JEREMY Wright has given a robust defence of the British legal system after High Court Judges ruled Parliament must have a vote on whether the UK can start the process of leaving the European Union (EU).
Speaking in the wake of widespread anger in the national press at the decision by the three judges, the Kenilworth and Southam MP, who is also the Government’s principle legal adviser as Attorney General, said although he disagreed with the ruling, judges must be able to adjudicate as they saw fit.
He told the Observer: “There is a limit to what I can say about the judgement as the case will be heard by the Supreme Court in December.
“However, there are two principles of our legal system, applicable to this and all court cases, that need re-stating.
“First, the applicants in this case were entitled to bring their case and have it heard, and entitled to do so without harassment and intimidation, though not, of course, in a free society, without criticism.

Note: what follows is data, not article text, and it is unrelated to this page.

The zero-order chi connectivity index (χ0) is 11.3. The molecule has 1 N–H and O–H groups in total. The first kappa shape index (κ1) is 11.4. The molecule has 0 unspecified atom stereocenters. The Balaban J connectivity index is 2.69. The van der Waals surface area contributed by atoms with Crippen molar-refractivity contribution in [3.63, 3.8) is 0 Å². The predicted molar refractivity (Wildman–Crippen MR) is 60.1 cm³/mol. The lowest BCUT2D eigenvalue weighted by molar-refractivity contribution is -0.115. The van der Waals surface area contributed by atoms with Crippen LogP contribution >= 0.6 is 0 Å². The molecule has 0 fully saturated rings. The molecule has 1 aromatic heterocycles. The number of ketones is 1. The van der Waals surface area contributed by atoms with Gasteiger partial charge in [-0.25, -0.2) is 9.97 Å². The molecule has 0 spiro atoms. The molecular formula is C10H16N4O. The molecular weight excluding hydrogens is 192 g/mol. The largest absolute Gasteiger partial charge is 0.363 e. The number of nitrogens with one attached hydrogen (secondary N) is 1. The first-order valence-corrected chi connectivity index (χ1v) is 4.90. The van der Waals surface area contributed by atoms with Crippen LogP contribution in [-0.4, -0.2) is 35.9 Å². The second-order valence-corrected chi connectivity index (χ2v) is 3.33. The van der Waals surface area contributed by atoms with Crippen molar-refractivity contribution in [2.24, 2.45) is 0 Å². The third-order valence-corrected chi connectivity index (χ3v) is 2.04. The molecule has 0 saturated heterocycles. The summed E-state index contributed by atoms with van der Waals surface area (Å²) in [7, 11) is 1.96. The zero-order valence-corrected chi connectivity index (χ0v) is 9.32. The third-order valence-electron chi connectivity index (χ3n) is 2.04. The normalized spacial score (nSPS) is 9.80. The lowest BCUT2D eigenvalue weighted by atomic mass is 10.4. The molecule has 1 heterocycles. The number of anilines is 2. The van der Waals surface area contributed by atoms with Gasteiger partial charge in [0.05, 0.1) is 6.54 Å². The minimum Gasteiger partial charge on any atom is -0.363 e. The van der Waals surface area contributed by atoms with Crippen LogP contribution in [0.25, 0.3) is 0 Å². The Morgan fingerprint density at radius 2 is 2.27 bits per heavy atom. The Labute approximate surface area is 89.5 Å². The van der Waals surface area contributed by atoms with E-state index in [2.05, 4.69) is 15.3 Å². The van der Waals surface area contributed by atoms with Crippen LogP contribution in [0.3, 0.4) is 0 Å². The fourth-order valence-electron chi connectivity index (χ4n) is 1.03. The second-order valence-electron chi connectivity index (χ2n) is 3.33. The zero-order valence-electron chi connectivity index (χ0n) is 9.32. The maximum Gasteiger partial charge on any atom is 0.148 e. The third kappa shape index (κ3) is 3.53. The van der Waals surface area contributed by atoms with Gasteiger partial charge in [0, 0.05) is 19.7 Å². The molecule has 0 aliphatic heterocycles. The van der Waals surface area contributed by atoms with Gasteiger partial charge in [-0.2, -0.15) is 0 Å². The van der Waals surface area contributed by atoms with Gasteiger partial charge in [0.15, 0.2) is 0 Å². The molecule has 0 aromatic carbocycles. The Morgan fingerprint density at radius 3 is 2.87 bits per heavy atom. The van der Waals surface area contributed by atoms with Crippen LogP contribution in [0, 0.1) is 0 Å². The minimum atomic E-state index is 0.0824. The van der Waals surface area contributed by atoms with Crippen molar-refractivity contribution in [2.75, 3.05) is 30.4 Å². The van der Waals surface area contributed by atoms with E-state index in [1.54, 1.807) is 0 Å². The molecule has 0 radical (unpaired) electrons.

“Second, the Judges in the High Court were entitled to decide the case as they thought fit in accordance with their legal judgement.
“Again, they should not, and I am sure did not, expect to do so without criticism.
“I can and do defend these principles while also disagreeing with the arguments of the claimants in the case and with the judgment of the High Court.
“The proper way to dispute the judgement of the court is to appeal it and that is what the Government will do.
“It will then accept the final judgement of the Supreme Court.”
Mr Wright also said that he would vote to invoke Article 50 – formally notifying the EU of withdrawal – should Parliament be given the chance:
“If and when the matter of enacting the view of the British people in the referendum comes before the House of Commons to determine, I will vote to do as the people have decided – namely to leave the EU.
“This can only lawfully be done by triggering Article 50 and so the question of whether to trigger the Article 50 process is essentially the same question as was asked in the referendum.
“For Parliament to ignore the decision of the people on this question would in my judgement be wrong.”
The Government’s appeal of the High Court ruling will be heard by the Supreme Court, starting on December 5.